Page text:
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Current time:0:00Total duration:2:53

CCSS Math: HSA.SSE.B.4

Let's say that I have
a geometric series. A geometric sequence,
I should say. We'll talk about
series in a second. So a geometric series,
let's say it starts at 1, and then our common
ratio is 1/2. So the common
ratio is the number that we keep multiplying by. So 1 times 1/2 is 1/2, 1/2
times 1/2 is 1/4, 1/4 times 1/2 is 1/8, and we can keep going
on and on and on forever. This is an infinite
geometric sequence. And we can denote this. We can say that this is equal to
the sequence of a sub n from n equals 1 to infinity, with
a sub n equaling 1 times our common ratio
to the n minus 1. So it's going to be our
first term, which is just 1, times our common
ratio, which is 1/2. 1/2 to the n minus 1. And you can verify it. This right over here you can
view as 1/2 to the 0 power. This is 1/2 half to the first
power, this is 1/2 squared. 1/2 to the first,
this is 1/2 squared. So the first term
is 1/2 to the 0. The second term is 1/2 to the 1. The third term is 1/2 squared. So the nth term is going
to be 1/2 to the n minus 1. So this is just really 1/2
to the n minus 1 power. Fair enough. Now, let's say we
don't just care about looking at the sequence. We actually care about
the sum of the sequence. So we actually
care about not just looking at each of
these terms, see what happens as I keep
multiplying by 1/2, but I actually care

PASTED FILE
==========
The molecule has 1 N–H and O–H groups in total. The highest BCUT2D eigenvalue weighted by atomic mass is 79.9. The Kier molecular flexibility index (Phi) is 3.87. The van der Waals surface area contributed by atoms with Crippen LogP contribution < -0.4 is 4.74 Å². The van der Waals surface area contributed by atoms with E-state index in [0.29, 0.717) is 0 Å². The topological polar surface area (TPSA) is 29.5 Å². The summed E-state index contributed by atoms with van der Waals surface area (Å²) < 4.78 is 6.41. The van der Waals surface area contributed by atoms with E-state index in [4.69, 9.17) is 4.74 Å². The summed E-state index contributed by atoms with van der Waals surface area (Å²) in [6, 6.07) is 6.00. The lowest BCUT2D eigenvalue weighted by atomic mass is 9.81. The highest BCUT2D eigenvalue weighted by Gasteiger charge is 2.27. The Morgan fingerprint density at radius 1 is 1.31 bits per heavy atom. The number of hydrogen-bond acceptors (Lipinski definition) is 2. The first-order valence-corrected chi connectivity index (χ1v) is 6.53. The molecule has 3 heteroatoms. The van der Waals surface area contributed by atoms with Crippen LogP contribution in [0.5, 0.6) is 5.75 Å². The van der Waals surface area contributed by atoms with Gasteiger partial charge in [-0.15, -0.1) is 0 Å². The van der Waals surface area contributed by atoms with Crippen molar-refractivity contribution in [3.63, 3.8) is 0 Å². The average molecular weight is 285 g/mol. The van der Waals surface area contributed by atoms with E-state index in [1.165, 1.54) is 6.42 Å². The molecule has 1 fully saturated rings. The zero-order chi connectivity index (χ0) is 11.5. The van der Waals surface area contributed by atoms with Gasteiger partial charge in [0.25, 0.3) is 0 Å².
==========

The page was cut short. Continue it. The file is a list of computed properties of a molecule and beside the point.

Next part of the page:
about summing 1 plus 1/2 plus 1/4 plus 1/8, and keep
going on and on and on forever. So this we would now
call a geometric series. And because I keep adding
an infinite number of terms, this is an infinite
geometric series. So this right over here would be
the infinite geometric series. A series you can just view
as the sum of a sequence. Now, how would we denote this? Well, we can use
summing notation. We could say that this
is equal to the sum. We could say that this
is equal to the sum. Let me make sure I'm not
falling off the page. Let me just scroll
over to the left a bit. The sum from n equals 1
to infinity of a sub n. And a sub n is just
1/2 to the n minus 1. 1/2 to the n minus 1 power. So you just say OK,
when n equals 1, it's 1/2 to the 0, which is 1. Then I'm going to
sum that to when n equals 2, which is 1/2,
when n equals 3, it's 1/4. On and on, and on, and on. So all I want to do in this
video is to really clarify differences between
sequences and series, and make you a little bit
comfortable with the notation. In the next few
videos, we'll actually try to take sums
of geometric series and see if we actually
get a finite value.